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Mark Vadon: How I Got People to Buy Diamonds on the Web

Mark Vadon: How I Got People to Buy Diamonds on the Web

Mark Vadon is founder and CEO of Blue Nile, an online diamond and jewelry retailer. Here is a rough transcript of his remarks:

We sell diamonds on the Internet. It seems like a pretty bizarre idea. When listening to the last couple of speakers, a couple things really hit me. One is about how you need 1,000 ideas to get a winner. The hard thing is being an acorn, and I'd like to tell you what it's like.

Blue Nile started in 1999. We started out selling engagement rings on the Internet. If you come to our Web site and you're a confused male shopper, which is really our core audience, you have no idea what to do. Our tagline is "Education and guidance." We offer 23,000 diamonds available,. You choose the diamond for you and the setting for you. We sell diamonds at 40% less than retail. And we ship it to you in less than four business days.

We've been profitable for the last seven quarters. We believe the business works. I just got here from the biggest trade show in the industry. I was in a couple of meetings that were interesting. One reminded me why I got into this business. One was about how to sell diamonds. They said that your profit margin was in direct relationship with the amount of mystery you create about your product: Romancing the stone. In another meeting, another retailer was telling me his philosophy about selling. He'd take an H color diamond -- you might not know what that means -- and he'd tell the consumer it was an E color diamond. That means a couple of thousands of dollars. He told me the consumer wins because he feels like he got an E, but he didn't pay for an E. I had to go and take a shower.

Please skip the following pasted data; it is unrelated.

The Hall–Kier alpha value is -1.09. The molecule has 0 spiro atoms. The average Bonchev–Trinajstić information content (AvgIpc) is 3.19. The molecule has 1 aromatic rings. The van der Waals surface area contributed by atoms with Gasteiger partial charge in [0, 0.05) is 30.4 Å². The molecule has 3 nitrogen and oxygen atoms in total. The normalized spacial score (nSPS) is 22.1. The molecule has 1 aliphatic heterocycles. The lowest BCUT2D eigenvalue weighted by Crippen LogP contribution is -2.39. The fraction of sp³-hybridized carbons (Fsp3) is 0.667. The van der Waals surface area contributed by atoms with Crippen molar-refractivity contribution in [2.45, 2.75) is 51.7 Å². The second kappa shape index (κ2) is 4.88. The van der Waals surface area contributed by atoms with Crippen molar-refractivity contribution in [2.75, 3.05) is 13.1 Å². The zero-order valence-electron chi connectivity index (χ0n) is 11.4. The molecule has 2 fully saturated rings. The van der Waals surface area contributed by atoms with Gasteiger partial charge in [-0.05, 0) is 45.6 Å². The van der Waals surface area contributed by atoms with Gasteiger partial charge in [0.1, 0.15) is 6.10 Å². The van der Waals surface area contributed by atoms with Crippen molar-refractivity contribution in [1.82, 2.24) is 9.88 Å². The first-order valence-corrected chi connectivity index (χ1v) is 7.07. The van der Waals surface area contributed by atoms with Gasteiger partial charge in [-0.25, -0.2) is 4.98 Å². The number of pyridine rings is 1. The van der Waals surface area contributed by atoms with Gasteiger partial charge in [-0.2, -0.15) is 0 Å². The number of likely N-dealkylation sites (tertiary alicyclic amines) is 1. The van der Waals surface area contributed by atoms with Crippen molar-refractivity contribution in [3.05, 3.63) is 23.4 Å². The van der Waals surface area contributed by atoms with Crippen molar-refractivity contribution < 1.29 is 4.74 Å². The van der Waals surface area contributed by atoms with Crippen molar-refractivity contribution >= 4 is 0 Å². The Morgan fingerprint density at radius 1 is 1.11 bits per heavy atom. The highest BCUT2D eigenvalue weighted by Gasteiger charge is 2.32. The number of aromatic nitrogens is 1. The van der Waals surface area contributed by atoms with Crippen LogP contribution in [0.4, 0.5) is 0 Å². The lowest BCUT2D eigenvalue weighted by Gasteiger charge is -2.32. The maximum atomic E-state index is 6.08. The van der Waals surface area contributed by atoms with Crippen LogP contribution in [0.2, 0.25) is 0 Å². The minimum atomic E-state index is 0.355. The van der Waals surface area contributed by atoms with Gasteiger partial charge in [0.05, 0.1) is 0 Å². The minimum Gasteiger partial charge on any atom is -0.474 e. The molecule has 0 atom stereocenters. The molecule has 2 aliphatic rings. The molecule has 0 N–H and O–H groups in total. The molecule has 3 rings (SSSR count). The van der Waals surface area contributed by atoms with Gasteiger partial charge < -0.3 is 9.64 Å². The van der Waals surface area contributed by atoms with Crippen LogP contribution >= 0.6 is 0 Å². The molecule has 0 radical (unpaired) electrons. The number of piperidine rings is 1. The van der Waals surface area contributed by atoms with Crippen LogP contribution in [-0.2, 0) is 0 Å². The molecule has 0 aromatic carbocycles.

I'm not saying the whole jewelry business is like this. It's not. But it's too much like selling used cars. I first got into this when I was buying an engagement ring. One was $12,000. One was $17,000. I said that's more than my car cost. And I can't tell the difference. So I asked him, and he told me to pick the ring that "speaks" to me. I thought that was bullshit.

I was looking for a fair deal. I was looking for invoice pricing. I found a little store in Seattle that had a Web site. They told me what to buy and what not to buy. It was a mom and pop store. And I bought a ring from him. Over the Internet. I went out to Seattle, had dinner with the guy, and then bought his store. We got funding from Kleiner-Perkins because we had acquired a business that had business already. But a lot of people thought we were going to fail.

It was beginning to feel a little bit like we were against the world. We saw the financials. We knew it was working. And we saw the customers. We get thousands of letters every year telling us about people's engagements. People send us flowers. We get visits. One couple from North Carolina found us and wanted to come and see the people who sold them their diamond. We were seeing incredible customer passion.

Through the dark days of the Net, I kept thinking about a quote from Steve Prefontaine, a runner in the late 60s and early 70s. At the time of his death at the age of 24, he held a lot of running records. He was amazing. He was very short. One leg was shorter than the other. But he refused to lose. "Having a true faith is the most difficult thing in the world. Many will try to take it from you." The more we told people that this made sense, the more people thought we were crazy.

A lot of the business is driven by internally focused pleasure. We work to empower those around us with an overabundance of information to own, act, and make confident decisions based on facts. We see customers spend three weeks on our Web site before they make a decision. They take all the emotion about getting engaged. And they push it into this one purchase. Our competitors follow the old rules of jewelry. We're just trying to break down the barriers to information.

During 2000-2001, the way we held people in place was through completely open information. Just as that wins over customers, it wins over employees. When they know the problems that are out there, they take ownership.

Were very happy today. We're not quite yet a winner, but we're well on our way. And with all the skepticism we faced, we're quite proud of where we are. That's the story of this one acorn.

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